The Effect of Digitisation and "Big Data" on Formation Marketing Strategy: A Financial Service Study

Grishikashvili, Ketty (2015). The Effect of Digitisation and "Big Data" on Formation Marketing Strategy: A Financial Service Study. MRes thesis The Open University.



The increased accessibility of digitally sourced data (Big Data) and advanced analytic tools drives many industries to change their practises. Since the amounts of customer data that are gathered online grows rapidly, the use of “Big Data” tools and techniques that are able to handle and analyse a huge amount of data in real time have become invaluable for marketing strategy. The need to understand how to manage and analyse large scale commercial information (Big Data) in an effective and efficient way brings challenges for many companies. Marketers still have to put much effort into defining their digital strategy, in order to select the appropriate software tools and effectively utilise them to achieve their business goals. Much attention has been focused on the opportunities presented from the digital data, however, there is little attention on the real challenges companies are facing to implement and adopt these opportunities.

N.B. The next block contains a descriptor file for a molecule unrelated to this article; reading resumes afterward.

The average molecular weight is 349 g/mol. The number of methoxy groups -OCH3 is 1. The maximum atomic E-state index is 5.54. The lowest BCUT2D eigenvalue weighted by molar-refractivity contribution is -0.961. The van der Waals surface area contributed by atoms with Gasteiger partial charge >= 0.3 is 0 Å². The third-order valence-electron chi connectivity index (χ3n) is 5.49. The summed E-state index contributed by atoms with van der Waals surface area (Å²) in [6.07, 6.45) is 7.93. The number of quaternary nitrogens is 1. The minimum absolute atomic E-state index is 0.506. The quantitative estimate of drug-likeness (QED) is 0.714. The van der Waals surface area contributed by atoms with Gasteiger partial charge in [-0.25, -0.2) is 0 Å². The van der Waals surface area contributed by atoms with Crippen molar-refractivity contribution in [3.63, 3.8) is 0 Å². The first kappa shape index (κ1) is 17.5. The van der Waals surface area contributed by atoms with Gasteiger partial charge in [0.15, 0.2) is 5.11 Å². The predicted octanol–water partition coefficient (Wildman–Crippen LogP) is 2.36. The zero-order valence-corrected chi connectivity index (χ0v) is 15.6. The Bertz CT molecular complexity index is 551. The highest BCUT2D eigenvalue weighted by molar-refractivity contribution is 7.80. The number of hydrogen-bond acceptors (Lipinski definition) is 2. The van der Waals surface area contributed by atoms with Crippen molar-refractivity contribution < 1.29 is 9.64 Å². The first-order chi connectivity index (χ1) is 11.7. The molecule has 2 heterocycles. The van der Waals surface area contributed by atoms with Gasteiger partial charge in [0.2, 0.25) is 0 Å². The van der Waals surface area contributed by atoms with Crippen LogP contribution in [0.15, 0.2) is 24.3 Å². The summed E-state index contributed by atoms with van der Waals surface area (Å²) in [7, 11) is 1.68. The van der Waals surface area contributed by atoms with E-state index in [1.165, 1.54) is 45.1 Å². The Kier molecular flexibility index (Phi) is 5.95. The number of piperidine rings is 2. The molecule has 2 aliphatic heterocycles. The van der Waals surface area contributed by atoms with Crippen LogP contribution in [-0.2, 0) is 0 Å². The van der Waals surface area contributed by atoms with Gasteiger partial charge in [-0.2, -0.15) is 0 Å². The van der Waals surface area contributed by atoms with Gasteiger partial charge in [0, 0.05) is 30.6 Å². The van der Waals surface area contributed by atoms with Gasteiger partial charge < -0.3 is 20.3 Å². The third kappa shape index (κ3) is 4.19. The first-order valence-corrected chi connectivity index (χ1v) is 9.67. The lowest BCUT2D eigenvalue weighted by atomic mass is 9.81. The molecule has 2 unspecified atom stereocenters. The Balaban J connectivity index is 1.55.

The research aims to investigate how the increasing amounts of customer data (Big Data) are being used to better understand and manage customers and explore how customer targeting practices and other strategic decisions are being affected by the availability of digital data in financial services sector.

In-depth interviews were undertaken with 7 independent financial advisors who were running their businesses under True Potential financial network UK.

The research found that there is a lack of skills for using technology for both employees and clients. Moreover, the full potential of big data for the marketing purposes is not understood in the financial service sector.

The digital marketing adoption and effects of Big Data should be subject to further research in the industry. Limitations for this research and suggestions for further research are discussed in the presented dissertation.

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